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Low wage earners work over half the week just to pay rent

Just over a million people in England – about a fifth of the working population – earn the minimum wage. Apart from a few areas (the green patches) in most parts of the country we have found that people earning the minimum wage need to work at least 15 hours a week, every week, just to pay their rent. If the average working week is 37.6 hours some might be looking at around half of that time just to keep a roof over their heads. That’s of course before all the other costs: food, transport, the electric and gas bills etc.

Map shows hours per week needed to afford median rent on living wage

Map shows hours per week needed to afford median rent on living wage

In London and parts of the South East it’s even more extreme. In Westminster 78 hours per week of minimum wage-paid work are required to pay the rent and in the borough of Kensington and Chelsea it’s a staggering 93 hours. Even in less affluent areas of London – where people on the minimum wage are more likely to be able to afford to live – you would have to work longer than the average working week. In Newham it’s just less than 38 hours and almost 40 in Harrow.

We also looked at people earning a living wage, which is £2.65 per hour more than the minimum wage in London and an additional £1.35 an hour in the rest of England. The extra money does seem to make a difference and suggests more of a North/South divide. Nevertheless, in more than half of local authorities people are still having to work up to 30 hours a week to pay their rent.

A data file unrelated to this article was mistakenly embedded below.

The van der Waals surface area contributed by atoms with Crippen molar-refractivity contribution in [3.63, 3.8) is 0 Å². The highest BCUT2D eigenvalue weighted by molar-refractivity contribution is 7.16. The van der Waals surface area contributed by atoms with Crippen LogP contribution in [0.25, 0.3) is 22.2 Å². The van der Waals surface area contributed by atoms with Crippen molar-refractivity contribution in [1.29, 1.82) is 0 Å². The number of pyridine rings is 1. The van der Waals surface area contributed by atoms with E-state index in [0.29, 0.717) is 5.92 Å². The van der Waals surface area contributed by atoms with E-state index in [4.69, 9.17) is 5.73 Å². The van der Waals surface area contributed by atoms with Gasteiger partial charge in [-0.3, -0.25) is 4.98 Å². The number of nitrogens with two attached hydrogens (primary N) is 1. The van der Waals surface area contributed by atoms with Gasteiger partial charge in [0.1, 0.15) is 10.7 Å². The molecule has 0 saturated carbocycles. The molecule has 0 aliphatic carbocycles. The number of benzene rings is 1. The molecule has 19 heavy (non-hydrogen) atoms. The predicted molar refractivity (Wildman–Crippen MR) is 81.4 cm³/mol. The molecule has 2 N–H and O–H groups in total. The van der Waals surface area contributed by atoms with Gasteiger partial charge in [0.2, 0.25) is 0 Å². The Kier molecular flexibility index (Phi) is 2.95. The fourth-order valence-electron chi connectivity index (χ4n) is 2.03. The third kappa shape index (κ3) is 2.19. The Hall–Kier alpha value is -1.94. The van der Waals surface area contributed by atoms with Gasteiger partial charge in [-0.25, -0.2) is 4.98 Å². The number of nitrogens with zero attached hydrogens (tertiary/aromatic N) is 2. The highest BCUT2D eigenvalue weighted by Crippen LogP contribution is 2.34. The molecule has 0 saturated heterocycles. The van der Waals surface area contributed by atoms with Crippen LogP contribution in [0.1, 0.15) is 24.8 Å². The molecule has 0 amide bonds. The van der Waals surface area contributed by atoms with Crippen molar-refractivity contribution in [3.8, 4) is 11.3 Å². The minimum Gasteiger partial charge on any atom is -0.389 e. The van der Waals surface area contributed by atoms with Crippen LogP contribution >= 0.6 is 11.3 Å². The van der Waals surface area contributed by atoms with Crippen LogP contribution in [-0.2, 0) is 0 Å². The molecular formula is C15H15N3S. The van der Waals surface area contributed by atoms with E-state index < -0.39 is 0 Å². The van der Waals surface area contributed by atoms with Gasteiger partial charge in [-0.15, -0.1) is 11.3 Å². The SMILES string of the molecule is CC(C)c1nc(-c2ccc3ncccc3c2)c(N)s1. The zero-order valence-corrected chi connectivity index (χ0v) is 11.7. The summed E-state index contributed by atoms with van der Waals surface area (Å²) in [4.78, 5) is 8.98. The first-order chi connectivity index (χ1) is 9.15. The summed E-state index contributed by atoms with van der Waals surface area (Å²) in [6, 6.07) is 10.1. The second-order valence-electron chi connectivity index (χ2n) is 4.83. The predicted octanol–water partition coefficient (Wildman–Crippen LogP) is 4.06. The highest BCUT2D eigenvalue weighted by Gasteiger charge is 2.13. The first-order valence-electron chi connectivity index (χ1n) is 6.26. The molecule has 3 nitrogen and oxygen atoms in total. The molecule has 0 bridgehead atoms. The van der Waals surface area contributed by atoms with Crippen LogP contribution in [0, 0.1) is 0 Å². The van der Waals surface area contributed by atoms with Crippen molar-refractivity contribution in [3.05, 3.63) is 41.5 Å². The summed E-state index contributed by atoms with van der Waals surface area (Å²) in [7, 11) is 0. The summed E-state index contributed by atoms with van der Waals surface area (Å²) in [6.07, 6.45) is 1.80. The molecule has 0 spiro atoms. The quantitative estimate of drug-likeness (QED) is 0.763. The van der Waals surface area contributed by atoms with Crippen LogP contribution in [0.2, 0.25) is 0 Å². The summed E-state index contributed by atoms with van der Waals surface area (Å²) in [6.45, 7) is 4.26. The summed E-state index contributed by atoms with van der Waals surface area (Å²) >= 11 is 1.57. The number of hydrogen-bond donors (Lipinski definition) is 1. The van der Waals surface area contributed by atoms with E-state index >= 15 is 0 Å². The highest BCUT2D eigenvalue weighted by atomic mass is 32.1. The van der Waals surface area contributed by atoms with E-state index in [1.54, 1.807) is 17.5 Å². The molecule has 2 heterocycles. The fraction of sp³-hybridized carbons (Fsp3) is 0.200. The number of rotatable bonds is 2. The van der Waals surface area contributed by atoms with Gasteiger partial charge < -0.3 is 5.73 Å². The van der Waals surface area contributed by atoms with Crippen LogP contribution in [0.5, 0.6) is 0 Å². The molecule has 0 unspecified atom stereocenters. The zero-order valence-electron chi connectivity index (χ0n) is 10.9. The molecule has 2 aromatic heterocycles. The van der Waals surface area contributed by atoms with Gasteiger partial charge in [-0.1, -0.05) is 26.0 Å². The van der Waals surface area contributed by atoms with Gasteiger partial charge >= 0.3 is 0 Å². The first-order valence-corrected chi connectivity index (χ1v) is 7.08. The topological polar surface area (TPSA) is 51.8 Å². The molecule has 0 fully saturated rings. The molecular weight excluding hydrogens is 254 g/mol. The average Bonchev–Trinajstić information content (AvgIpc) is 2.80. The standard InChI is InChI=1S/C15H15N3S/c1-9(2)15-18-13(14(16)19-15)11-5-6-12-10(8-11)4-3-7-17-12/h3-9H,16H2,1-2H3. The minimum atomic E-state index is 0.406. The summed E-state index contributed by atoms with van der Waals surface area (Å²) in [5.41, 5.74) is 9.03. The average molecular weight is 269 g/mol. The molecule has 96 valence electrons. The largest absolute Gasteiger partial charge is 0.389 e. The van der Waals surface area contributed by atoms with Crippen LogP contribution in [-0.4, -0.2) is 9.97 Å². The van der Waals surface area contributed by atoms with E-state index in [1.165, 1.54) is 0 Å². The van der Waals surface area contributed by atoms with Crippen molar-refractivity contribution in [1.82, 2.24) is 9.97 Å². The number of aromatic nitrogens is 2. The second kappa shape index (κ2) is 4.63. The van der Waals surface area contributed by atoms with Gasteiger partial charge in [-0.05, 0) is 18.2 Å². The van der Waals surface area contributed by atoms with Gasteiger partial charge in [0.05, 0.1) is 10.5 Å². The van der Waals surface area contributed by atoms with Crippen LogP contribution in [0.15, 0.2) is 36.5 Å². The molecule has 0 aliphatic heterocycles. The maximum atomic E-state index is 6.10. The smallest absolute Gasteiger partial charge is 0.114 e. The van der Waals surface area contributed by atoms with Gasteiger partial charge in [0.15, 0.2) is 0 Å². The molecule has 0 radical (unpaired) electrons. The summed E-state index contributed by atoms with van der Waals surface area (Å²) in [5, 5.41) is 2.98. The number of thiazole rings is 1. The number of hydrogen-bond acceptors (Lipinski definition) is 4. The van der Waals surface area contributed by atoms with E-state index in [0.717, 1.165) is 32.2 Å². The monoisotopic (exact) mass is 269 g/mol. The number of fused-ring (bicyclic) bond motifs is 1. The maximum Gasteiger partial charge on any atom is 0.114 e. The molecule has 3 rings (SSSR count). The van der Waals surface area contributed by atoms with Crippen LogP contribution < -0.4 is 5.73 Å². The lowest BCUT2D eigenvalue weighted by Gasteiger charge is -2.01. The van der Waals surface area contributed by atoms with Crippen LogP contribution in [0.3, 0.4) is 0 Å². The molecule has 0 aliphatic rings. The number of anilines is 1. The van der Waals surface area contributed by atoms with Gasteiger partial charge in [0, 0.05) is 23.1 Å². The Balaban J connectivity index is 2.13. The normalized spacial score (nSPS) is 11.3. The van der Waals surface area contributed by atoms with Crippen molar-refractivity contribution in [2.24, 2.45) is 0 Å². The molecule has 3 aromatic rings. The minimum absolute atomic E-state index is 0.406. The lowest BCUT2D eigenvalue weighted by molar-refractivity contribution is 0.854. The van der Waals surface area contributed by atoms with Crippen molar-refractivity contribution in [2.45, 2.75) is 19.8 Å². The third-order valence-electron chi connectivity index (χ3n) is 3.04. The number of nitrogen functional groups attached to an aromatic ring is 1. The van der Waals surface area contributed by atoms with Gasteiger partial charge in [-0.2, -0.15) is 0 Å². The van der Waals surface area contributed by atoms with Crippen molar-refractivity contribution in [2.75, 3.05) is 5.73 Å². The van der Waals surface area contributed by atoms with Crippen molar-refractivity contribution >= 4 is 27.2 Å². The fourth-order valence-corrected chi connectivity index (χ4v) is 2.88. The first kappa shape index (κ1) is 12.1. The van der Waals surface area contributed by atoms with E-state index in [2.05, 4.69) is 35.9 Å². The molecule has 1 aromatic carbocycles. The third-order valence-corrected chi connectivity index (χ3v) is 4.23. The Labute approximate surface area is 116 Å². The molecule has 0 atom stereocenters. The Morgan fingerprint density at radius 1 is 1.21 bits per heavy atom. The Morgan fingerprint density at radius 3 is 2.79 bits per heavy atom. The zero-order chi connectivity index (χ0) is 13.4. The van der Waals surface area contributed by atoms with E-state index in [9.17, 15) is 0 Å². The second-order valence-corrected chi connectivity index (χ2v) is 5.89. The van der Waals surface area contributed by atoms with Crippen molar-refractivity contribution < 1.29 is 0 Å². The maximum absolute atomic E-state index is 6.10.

The state of the housing market is such that the amount you pay to put a roof over your head is totally disproportionate to the income you earn. These are market driven forces that are fuelled by an under-supply of homes which must be urgently addressed.

I’m no mathematician, statistician or economist but if we want to change this – and why wouldn’t you – isn’t the solution relatively simple?  Build more homes, pay decent wages and charge realistic and affordable rents


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Written by Mark Henderson | Posted on 2nd May 2015

Mark Henderson is chief executive at Home Group. He has more than 30 years’ experience in the local authority and housing sectors and has been chief executive since 2008, turning Home Group into one of the UK’s largest providers of high quality housing and supported housing services and products.

Website: http://www.homegroup.org.uk